Monday, April 24, 2017

Franz Schubert - Impromptus (Murray Perahia)


Information

Composer: Franz Schubert
  1. 4 Impromptus, Op. 90 (D. 899): No. 1 in C minor (Allegro molto moderato)
  2. 4 Impromptus, Op. 90 (D. 899): No. 2 in E-flat major (Allegro)
  3. 4 Impromptus, Op. 90 (D. 899): No. 3 in G-flat major (Andante)
  4. 4 Impromptus, Op. 90 (D. 899): No. 4 in A-flat major (Allegretto)
  5. 4 Impromptus, Op. posth. 142 (D. 935): No. 1 in F minor (Allegro moderato)
  6. 4 Impromptus, Op. posth. 142 (D. 935): No. 2 in A-flat major (Allegretto)
  7. 4 Impromptus, Op. posth. 142 (D. 935): No. 3 in B-flat major (Andante)
  8. 4 Impromptus, Op. posth. 142 (D. 935): No. 4 in F minor (Allegro scherzando)

Murray Perahia, piano
Date: 1984
Label: Sony Classical

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Review

To get some idea of Perahia's approach to this music imagine a tree just opening from bud in the radiance of spring. Brendel (Philips), in comparison, evokes the fuller shape and deeper hues of those same leaves in high summer. It is the sound world of these two artists, each so enjoyable in his own way, that is so different, with Perahia's limpid delicacy constantly reminding us of his dedication to Mozart while Brendel's fuller bodied, more opulently pedalled sonority leaves no doubt of his attunement to Beethoven. This is much emphasized by the recording engineers. The Philips sound leads you to imagine closer microphones in a more resonant studio.

For anyone with only a few minutes in which to make comparisons, I would suggest starting with the B flat major theme and variations from the second set (D935 No. 3), in which Perahia's faster, dancing lilt in the theme itself, followed by variations at once lighter, less pedalled and less consciously charged with expression, sums it up. The F minor Impromptu (D935 No. 4) is just as revealing. Whereas Perahia (here slightly the slower of the two) reminds us of the scherzando qualifying its allegro, Brendel far more often evokes Schumann's description of the piece as a kind of Schubertian rage over a lost penny. In the earlier D899 set, the second Impromptu in E flat shows a Perahia much more concerned than Brendel to keep the quaver triplets as light as air—so as to heighten the contrast brought by the more vigorous second theme in B minor. In the A flat Impromptu (D899 No. 4) Perahia again articulates the opening semiquavers with needlepoint clarity (as opposed to Brendel's slightly more leisurely washes of sound) before singing out the C sharp minor 'trio' more broadly. As I've already said, though as different as spring and summer, both performances are equally delightful and desirable. I can only suggest that you buy both.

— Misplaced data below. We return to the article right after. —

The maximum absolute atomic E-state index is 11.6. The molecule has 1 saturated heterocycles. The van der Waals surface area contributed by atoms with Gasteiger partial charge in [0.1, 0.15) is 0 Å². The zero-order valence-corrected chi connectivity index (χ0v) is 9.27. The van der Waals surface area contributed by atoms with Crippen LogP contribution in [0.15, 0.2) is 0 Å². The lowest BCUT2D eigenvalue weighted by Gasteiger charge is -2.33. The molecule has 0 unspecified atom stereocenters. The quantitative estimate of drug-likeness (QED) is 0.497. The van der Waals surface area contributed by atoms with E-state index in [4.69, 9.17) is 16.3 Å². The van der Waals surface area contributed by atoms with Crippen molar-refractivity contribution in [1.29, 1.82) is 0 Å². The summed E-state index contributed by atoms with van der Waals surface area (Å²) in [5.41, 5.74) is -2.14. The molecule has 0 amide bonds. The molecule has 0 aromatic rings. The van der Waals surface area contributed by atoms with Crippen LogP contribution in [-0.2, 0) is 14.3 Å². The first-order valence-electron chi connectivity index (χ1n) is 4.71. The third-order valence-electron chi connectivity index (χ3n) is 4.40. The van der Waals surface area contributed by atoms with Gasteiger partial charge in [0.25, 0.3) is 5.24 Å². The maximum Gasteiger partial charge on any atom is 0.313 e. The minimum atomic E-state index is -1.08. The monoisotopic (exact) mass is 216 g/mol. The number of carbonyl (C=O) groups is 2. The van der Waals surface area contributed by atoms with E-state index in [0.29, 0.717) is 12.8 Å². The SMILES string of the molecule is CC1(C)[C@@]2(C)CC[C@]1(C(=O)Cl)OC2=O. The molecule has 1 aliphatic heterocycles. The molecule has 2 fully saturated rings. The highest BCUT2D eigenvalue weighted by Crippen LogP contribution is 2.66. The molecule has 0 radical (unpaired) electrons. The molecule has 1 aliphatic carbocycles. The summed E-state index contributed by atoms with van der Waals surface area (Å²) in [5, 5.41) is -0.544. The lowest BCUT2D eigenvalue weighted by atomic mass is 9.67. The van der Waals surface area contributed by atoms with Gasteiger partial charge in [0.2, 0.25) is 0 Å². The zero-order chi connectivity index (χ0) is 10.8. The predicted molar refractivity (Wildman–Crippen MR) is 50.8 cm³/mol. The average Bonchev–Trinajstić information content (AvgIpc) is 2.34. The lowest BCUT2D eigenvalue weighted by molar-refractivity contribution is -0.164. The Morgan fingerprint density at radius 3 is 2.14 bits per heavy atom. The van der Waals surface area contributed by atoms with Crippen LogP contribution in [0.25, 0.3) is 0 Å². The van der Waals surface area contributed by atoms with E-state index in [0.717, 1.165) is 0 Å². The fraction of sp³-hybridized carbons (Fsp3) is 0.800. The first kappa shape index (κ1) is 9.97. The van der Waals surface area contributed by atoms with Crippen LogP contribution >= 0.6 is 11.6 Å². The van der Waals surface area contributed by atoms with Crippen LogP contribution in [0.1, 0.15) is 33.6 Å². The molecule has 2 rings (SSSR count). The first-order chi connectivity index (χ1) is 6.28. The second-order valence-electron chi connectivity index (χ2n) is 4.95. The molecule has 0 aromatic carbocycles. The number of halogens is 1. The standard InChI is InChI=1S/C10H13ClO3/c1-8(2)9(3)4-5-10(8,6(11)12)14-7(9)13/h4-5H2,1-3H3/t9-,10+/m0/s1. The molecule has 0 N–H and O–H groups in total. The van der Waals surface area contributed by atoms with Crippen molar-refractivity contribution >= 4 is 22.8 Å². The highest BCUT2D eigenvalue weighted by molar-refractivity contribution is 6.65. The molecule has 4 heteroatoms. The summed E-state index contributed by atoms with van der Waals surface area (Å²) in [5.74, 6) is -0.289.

-- Joan Chissell, Gramophone

More reviews:
http://www.classicstoday.com/review/review-11970
http://www.amazon.com/Schubert-Impromptus-Franz/dp/B0000025N5

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Franz Schubert (31 January 1797 – 19 November 1828) was an Austrian composer who was extremely prolific during his short lifetime. His output consists of over six hundred secular vocal works (mainly Lieder), seven complete symphonies, sacred music, operas, incidental music and a large body of chamber and piano music. Today, Schubert is ranked among the greatest composers of the late Classical era and early Romantic era and is one of the most frequently performed composers of the early nineteenth century. His music is characterized by pleasing tunes while still has "a great wealth of technical finesse".

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Murray Perahia (born April 19, 1947 in New York) is an American concert pianist and conductor. From 1973 - 2010, Perahia recorded exclusively for Columbia Masterworks, now Sony Classical. In 2016, Perahia signed with Deutsche Grammophon. Besides his solo career, he is active in chamber music and appeared regularly with the Guarneri and Budapest String Quartets. He is also Principal Guest Conductor of the Academy of St Martin in the Fields, with which he records and performs. He is loved for his warm, gentle, smooth and lyrical qualities of playing.
https://en.wikipedia.org/wiki/Murray_Perahia

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